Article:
Gaming Tests: F1 2019

The F1 racing games from Codemasters have been popular benchmarks in the tech community, mostly for ease-of-use and that they seem to take advantage of any area of a machine that might be better than another. The 2019 edition of the game features all 21 circuits on the calendar for that year, and includes a range of retro models and DLC focusing on the careers of Alain Prost and Ayrton Senna. Built on the EGO Engine 3.0, the game has been criticized similarly to most annual sports games, by not offering enough season-to-season graphical fidelity updates to make investing in the latest title worth it, however the 2019 edition revamps up the Career mode, with features such as in-season driver swaps coming into the mix. The quality of the graphics this time around is also superb, even at 4K low or 1080p Ultra.

For our test, we put Alex Albon in the Red Bull in position #20, for a dry two-lap race around Austin. We test at the following settings:

  • 768p Ultra Low, 1440p Ultra Low, 4K Ultra Low, 1080p Ultra

In terms of automation, F1 2019 has an in-game benchmark that can be called from the command line, and the output file has frame times. We repeat each resolution setting for a minimum of 10 minutes, taking the averages and percentiles.

AnandTech Low Resolution
Low Quality
Medium Resolution
Low Quality
High Resolution
Low Quality
Medium Resolution
Max Quality
Average FPS
95th Percentile

 

The Ego engine is usually a good bet where cores, IPC, and frequency matters. Despite this, the 11700K isn't showing much of a generational improvement.

All of our benchmark results can also be found in our benchmark engine, Bench.

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  • Geef - Tuesday, March 9, 2021 - link

    What, you don't? Reply
  • Hifihedgehog - Saturday, March 6, 2021 - link

    I predicted ~300W peak power about a year or so ago when I first heard they were making the big mistake of bringing AVX-512 to mainstream consumer processors. Why on earth? There was a valid, wise, very, very, very good reason Intel had reserved AVX-512 to just their 14-nm HEDT processors and that had always been the furnace-like heat and nuclear-like power consumption of it. Even with the best logical design improvements from a new microarchitecture, it is still an extremely intensive logical pill of a task to swallow. Now, we see that reason in full, unadulterated display. You bring a massively complex instruction set extension to a higher process node where you have far lengthier physical networks (meaning essentially longer wires, increased resistance, higher power, and maximum heat) and, of course, you are going to have a steaming pile. Remember this review is only looking at the number two product, the Core i7-11700K which has lower clocks and lower power draw. The Core i9-11900K will likely need a 360- or 420-mm AIO just to not thermal throttle like mad. My 5950X with its meager 240mm AIO (Corsair H100i RGB Platinum) that runs at the quiet mode setting is laughing its butt off right about now. When Ian Cutress had to use an obnoxiously loud 170 CFM fan (I have used 100 CFM Deltas and those already annoy most PC enthusiasts) on a massive 4-pound, full copper heatsink to tame the 11700K's 290W, I shudder to think. Will the 11900K be outdoing the FX-9590's record-making peak power draw of 350W (see here: https://www.anandtech.com/show/8316/amds-5-ghz-tur... ? Ian easily could have gotten the 11900K also at retail, but I think he is holding back on that because he already knows the 11900K is going to be a throttling disaster and only the 11700K is an ACTUALLY USABLE PROCESSOR. *mike drop* Reply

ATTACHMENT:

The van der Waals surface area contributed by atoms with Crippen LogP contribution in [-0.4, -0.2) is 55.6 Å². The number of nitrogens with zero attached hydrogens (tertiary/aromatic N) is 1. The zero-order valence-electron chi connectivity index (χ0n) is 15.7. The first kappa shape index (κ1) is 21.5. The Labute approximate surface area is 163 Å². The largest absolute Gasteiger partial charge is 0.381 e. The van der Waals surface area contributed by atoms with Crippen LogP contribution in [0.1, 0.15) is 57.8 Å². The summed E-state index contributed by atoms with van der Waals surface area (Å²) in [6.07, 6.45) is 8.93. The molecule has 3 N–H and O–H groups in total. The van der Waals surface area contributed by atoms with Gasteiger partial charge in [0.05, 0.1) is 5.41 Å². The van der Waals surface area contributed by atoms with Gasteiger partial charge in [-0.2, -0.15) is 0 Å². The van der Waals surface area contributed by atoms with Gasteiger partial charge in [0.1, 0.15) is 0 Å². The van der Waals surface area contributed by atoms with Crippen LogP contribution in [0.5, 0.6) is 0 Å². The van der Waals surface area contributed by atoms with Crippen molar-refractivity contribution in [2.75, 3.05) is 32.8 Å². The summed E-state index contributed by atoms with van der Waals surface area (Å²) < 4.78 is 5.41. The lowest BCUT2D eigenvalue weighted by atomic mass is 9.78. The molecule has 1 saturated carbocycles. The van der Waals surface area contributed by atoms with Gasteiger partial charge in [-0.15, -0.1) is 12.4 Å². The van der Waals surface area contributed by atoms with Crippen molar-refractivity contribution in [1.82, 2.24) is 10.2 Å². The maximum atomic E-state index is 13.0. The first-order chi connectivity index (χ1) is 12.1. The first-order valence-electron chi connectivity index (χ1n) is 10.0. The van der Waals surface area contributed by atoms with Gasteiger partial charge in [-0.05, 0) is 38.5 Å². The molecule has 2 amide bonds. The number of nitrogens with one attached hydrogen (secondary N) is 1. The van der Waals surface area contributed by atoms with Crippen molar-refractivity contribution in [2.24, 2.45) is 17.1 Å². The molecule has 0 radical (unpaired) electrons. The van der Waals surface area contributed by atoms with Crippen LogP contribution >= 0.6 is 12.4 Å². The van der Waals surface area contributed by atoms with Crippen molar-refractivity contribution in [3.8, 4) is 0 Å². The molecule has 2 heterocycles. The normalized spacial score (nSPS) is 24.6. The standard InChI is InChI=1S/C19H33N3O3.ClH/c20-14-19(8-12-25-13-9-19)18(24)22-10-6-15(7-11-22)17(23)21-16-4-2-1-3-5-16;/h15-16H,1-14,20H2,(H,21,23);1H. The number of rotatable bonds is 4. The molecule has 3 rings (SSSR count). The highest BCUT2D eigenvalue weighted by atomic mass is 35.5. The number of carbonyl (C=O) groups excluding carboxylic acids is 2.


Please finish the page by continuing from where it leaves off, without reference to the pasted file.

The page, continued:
• Hifihedgehog - Saturday, March 6, 2021 - link

    I am referring to 14nm mainstream consumer processors if that wasn't abundantly clear. Reply
  • Santoval - Saturday, March 6, 2021 - link

    "To be clear, I was replying to you to get a reply at the top of the comments".
    You got me.. :)
    Reply
  • Samus - Saturday, March 6, 2021 - link

    In all fairness, it's actually amazing what Intel has achieved here with, essentially, a 6 year old manufacturing process! Reply
  • Spunjji - Monday, March 8, 2021 - link

    Are we reading the same review? It looks like they *regressed* in performance vs their 5.5-year-old architecture on the same process. Reply
  • dihartnell - Thursday, March 11, 2021 - link

    I think they did they realistically could given the contraints they have. We are not going to see intels true potential until they get thier manufacturing process fixed or they swallow the dead rat and go to another foundry. This will be enough to keep them in the game for another year. Reply
  • Hifihedgehog - Friday, March 5, 2021 - link

    Summary image:

    https://i.redd.it/4i2eu882qbl61.png

    tl;dr: Worse in games, moderately better in synthetics, slower and far more power hungry than Ryzen 5000
    Reply
  • Bik - Saturday, March 6, 2021 - link

    Thanks Reply
  • Gondalf - Saturday, March 6, 2021 - link

    Main defect of the article: AMD best of the best (low availability) versus a common high volume medium level Intel SKU.
    No matter the price that will change on retails or OEMS.

    I don't understand AMD, they pump hard the pedal still they can not do much to gain market share. New processes are medium volume and with too much customers.
    The NEW AMD will be a company capable to deliver a pile of good dies to all channels, without limitation on volume. Unfortunately Lisa follow the wrong street, in this manner Intel will always dominate the market.
    Bet 2021 will be Lisa last year at AMD.
    Reply

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